Like Hesiod’s Theogony, Ovid begins his work with Chaos, although it is somewhat different from Hesiod’s primordial deity — something similar to contemporary atomic theory! After Chaos “some god, or superior nature” (1.21) comes in and sorts everything out, as Ovid tells us. This seems to be a combination of Epicureanism and Stoicism. However, while the gods are present in Ovid’s work, the poem is not about them. Ovid sets his work outside the realm of religious mythology and instead is focused on nature and her progeny.
Opening of Metamorphoses:
My mind leads me to speak now of forms changed into new bodies: O gods above, inspire this undertaking (which you’ve changed as well) and guide my poem in its epic sweep from the world’s beginning to the present day
Before the seas and lands had been created, before the sky that covers everything, Nature displayed a single aspect only throughout the cosmos; Chaos was its name, a shapeless, unwrought mass of inert bulk and nothing more, with the discordant seeds of disconnected elements all heaped together in anarchic disarray.
A few lines down he discusses the birth of man:
Man was born, whether fashioned from immortal seed By the Master Artisan who made this better world, Or whether Earth, newly parted from Aether above And still bearing some seeds of her cousin Sky, Was mixed with rainwater by Titan Prometheus And molded into an image of the omnipotent gods. And while other animals look on all fours at the ground He gave to humans an upturned face, and told them to lift Their eyes to the stars. And so Earth, just now barren, A wilderness without form, was changed and made over, Dressing herself in the unfamiliar figures of men. (1.79-89)
As W.R. Johnson writes in his introduction to the Metamorphoses, “But in this passage the two strains of thought [Stoicism and Epicureanism] conspire to provide nature (here Earth) and humankind (in its noblest aspect) with a unity that can be seen independently of the traditional mythologies that religion and politics nourish and depend on” (xv). What would Hesiod think of this?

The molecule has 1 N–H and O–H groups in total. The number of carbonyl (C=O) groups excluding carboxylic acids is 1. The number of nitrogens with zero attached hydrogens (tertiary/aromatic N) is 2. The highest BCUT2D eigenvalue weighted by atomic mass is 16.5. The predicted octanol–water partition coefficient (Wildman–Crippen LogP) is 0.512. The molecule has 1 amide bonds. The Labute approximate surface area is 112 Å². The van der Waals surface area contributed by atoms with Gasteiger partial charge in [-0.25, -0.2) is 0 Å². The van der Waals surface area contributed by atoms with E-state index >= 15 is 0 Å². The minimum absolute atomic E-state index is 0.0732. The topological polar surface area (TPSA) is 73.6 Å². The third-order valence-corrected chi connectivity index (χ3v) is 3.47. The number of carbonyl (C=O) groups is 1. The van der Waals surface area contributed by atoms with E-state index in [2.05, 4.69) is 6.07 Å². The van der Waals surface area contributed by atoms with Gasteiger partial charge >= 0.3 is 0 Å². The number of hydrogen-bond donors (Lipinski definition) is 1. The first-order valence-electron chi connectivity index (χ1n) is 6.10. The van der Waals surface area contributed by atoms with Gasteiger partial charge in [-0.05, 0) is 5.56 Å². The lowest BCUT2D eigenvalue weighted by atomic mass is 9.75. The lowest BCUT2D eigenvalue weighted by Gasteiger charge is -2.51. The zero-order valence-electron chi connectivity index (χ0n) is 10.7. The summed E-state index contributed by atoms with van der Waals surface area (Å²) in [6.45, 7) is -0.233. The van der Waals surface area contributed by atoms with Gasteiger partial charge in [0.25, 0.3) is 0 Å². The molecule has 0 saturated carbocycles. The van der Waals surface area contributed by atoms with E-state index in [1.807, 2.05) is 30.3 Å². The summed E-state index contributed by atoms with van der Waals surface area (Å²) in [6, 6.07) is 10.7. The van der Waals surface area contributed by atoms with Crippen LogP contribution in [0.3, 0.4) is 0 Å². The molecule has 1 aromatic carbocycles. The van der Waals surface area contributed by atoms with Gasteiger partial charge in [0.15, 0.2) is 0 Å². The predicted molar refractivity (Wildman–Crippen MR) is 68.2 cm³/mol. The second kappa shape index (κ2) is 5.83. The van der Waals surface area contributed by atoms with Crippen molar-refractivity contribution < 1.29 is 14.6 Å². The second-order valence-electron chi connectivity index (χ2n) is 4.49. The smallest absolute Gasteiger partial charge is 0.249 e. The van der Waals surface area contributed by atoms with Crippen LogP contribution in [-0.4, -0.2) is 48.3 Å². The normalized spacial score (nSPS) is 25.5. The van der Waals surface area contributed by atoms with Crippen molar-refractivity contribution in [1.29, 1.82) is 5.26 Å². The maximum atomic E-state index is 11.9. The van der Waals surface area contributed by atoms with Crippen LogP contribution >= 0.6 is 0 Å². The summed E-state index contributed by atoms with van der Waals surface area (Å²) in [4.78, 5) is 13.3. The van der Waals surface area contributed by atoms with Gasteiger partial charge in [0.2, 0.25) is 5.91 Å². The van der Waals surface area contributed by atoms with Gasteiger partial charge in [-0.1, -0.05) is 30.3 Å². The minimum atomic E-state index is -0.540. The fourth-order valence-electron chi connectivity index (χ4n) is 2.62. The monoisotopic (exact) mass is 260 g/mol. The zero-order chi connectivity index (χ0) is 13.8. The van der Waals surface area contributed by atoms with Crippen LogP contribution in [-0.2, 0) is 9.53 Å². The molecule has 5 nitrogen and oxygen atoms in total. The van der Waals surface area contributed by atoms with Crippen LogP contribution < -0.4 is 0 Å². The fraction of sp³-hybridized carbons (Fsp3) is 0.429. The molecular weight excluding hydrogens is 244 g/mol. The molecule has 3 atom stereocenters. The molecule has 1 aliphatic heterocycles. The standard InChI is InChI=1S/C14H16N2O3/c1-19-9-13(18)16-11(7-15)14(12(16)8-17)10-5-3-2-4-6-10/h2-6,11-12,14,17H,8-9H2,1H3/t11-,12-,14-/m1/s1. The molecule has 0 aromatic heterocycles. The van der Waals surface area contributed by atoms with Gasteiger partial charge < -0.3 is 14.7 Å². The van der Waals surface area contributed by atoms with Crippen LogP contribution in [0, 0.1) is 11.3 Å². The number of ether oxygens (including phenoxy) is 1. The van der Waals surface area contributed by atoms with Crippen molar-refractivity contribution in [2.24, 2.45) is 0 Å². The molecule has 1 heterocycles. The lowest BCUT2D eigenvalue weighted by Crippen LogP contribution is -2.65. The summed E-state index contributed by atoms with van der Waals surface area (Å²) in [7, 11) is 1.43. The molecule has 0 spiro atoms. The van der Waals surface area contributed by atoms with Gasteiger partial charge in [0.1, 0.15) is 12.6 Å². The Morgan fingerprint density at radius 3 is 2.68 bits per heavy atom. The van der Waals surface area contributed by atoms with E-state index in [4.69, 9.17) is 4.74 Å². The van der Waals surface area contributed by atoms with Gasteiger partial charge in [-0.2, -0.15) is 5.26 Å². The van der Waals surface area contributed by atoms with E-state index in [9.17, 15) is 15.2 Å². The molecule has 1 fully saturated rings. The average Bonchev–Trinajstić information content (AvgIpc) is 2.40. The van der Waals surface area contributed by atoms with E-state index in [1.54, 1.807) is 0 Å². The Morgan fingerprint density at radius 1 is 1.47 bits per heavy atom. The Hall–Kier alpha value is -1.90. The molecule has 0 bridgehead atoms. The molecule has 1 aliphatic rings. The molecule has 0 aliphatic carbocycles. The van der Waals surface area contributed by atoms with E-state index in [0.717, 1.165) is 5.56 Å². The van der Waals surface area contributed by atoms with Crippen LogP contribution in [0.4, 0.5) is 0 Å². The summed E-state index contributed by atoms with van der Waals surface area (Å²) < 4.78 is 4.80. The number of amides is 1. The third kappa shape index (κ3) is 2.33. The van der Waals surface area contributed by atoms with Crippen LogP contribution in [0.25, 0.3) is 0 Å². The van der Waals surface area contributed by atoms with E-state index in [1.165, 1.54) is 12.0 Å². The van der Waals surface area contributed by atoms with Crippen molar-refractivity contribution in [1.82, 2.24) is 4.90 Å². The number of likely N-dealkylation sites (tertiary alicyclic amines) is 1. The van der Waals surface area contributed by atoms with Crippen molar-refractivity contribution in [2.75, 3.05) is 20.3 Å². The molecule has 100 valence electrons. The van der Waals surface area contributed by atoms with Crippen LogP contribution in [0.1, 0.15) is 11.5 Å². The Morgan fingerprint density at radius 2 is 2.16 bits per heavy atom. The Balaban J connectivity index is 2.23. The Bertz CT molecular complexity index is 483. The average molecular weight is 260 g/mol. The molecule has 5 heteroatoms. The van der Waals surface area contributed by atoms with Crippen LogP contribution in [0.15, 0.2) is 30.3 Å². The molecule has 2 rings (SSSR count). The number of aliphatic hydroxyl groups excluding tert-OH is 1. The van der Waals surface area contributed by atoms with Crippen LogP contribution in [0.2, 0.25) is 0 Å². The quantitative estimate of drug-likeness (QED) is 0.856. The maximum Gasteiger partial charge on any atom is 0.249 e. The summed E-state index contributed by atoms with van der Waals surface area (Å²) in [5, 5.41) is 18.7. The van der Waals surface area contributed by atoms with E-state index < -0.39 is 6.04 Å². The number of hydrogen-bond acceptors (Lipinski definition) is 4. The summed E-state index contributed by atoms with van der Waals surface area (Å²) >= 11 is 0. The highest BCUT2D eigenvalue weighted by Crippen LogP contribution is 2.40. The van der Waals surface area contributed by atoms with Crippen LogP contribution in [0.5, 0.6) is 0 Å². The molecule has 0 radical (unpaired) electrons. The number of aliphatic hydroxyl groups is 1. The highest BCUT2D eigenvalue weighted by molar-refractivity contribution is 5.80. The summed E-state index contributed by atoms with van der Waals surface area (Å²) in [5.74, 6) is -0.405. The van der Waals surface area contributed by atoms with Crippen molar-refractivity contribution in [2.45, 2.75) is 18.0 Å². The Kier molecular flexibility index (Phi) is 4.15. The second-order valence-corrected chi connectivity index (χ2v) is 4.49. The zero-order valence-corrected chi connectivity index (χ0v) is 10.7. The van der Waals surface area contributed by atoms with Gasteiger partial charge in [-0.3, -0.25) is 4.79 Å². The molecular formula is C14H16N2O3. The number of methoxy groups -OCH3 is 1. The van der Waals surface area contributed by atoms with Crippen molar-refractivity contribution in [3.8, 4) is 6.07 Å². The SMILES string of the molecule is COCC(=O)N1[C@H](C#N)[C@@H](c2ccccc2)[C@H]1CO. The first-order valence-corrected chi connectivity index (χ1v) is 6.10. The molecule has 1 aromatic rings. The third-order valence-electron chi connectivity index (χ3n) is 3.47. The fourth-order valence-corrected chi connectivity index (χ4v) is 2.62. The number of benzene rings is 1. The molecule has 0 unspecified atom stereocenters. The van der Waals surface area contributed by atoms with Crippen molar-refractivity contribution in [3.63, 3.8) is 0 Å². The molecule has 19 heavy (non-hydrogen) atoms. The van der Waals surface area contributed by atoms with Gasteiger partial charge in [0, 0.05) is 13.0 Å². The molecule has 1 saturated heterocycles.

It is clear that Ovid often parallels the Metamorpohses with political figures from contemporary Rome. He parallels Jupiter, who comes off as a wayward tyrant, to Augustus. Was this his way of being subversive? At the end of his poem he claims immortality for himself, one that rival’s Augustus’ divinity and may surpass it. This closing line may have been written after Ovid had been exiled by Augustus. It is also important to note that Ovid was committed to “deflating the world of epic”. You could even call the Metamorphosis “pastiche epic”.
Ovid introduces a long speech by philosopher Pythagoras toward the beginning of Book 15. Pythagoras’ speech is significant because it provides a counter-perspective just as the poem is coming to its close. Pythagoras argues for a world “governed by unending and dynamic mutability, one in which the souls migrate forever from body to body, both the spiritual and the physical realms being subject to transformations without end” — a representation of the world as a metamorphosis (xx)! Pythagoras worships nature, which is tied to the earth. Now we see this binary between the gods and nature emerge. The gods are portrayed as contemptuous, vindictive beings! Even among the gods, it is the nature gods such as Demeter (Ceres) and Dionysos (Bacchus) (who were not admired by Homer and his patrons) whose virtues outweigh their vices. We also see Ovid subversively hinting at Rome’s eventual decline — what rises must also fall.
For those who want to take the time to get a little nerdy:
Ovid. Metamorphoses. Trans. Stanley Lombardo. Comp. W. R. Johnson. Indianapolis, IN: Hackett Pub., 2010. Print.
Ovid. Metamorphoses: A New Translation, Contexts, Criticism. Trans. Charles Martin. New York: W.W. Norton, 2010. Print.
Ovid. Metamorphoses. Trans. Charles Martin. Comp. Bernard Knox. New York: W.W. Norton &, 2004. Print.
Ovid. Metamorphoses. Trans. A. D. Melville. Comp. E. J. Kenney. Oxford [Oxfordshire: Oxford UP, 1986. Print.